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Thread: "Where do you get your protein?"

  1. #1
    Anti-anti-vacccine Dandelion's Avatar
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    "Where do you get your protein?"

    The number one question i get asked!
    Ah where shall i start...
    So who wants to take this one first?

  2. #2
    Floating in space. Spaceman's Avatar
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    Protein in a vegan diet shows that you can have a variety of foods through out the day and still get the amount of protein you would need.

    I have also heard of some vegan protein bars. Has anyone ever tried them or would recommend a certain brand?

  3. #3
    Happy Mad Rabbit Vegit-8's Avatar
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    Oh boy, I love this one.
    Bottom line is that if you are getting enough calories while eating a diverse diet of whole foods you are getting all the protein you need for good health.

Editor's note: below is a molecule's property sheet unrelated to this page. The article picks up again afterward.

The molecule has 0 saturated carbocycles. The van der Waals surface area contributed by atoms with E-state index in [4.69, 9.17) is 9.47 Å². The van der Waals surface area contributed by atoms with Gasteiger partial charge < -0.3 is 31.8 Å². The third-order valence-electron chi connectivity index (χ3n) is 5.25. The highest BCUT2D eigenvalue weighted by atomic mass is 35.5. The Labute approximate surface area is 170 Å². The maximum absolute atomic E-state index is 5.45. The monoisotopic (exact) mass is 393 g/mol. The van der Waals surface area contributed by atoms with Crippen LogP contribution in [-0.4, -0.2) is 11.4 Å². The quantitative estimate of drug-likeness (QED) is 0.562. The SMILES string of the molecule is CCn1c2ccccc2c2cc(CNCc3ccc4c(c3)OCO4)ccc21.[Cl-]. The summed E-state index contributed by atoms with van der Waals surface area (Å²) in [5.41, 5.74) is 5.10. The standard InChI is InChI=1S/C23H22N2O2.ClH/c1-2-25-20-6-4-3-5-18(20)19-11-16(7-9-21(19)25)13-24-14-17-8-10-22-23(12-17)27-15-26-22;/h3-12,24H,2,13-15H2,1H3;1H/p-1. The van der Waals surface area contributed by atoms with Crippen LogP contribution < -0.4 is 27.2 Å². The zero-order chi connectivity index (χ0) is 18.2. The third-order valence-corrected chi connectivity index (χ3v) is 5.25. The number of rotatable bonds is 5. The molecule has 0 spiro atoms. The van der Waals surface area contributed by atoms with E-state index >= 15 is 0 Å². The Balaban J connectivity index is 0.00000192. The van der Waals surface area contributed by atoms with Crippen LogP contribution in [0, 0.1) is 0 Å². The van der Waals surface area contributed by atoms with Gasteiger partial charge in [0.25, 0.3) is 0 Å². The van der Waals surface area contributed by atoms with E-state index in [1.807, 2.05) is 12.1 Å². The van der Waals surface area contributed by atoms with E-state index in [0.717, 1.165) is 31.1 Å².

One of the reasons people overestimate the amount of protein needed in the human diet is that most of our protein comes from heated sourses. The heating of protein causes the protein molecules to become more complicated through various processes including something called cross-linkage which makes it more difficult for our systems to digest and get at the needed amino acids and short chain amino peptide groups. The result is people end up sometimes needing to eat much more protein in order to get enough usable protein from such foods. The stronger a persons digestion (less exhausted) the better there return on protein consumed.
    The difficulty usually lies in consuming a diet made up predominantly of processed ( read: denatured) foods and with a diet restricted to only a few different foods.
    example:cake, bread, scones, pasta, crackers,- almost all wheat so no variety in base nutrients other than some of these wheat foods/forms are more denatured than others.
    As a vegan it is easy and practical to get all the protein (amino acids) needed for good health.
    My favorite vegan protein food for people who feel they need extra and want to use a booster of some sort is Hemp Protein by Ancient Harvest. This is a complete protein sourse that is produced without heat or chemicals so all the nutrients are intact/undamaged, including enzymes. It is available in Canada in health food stores and some vitamin stores.
    Other good sourses of amino acids include spirulina, bean sprouts, sprouted grains, some nuts, most seeds......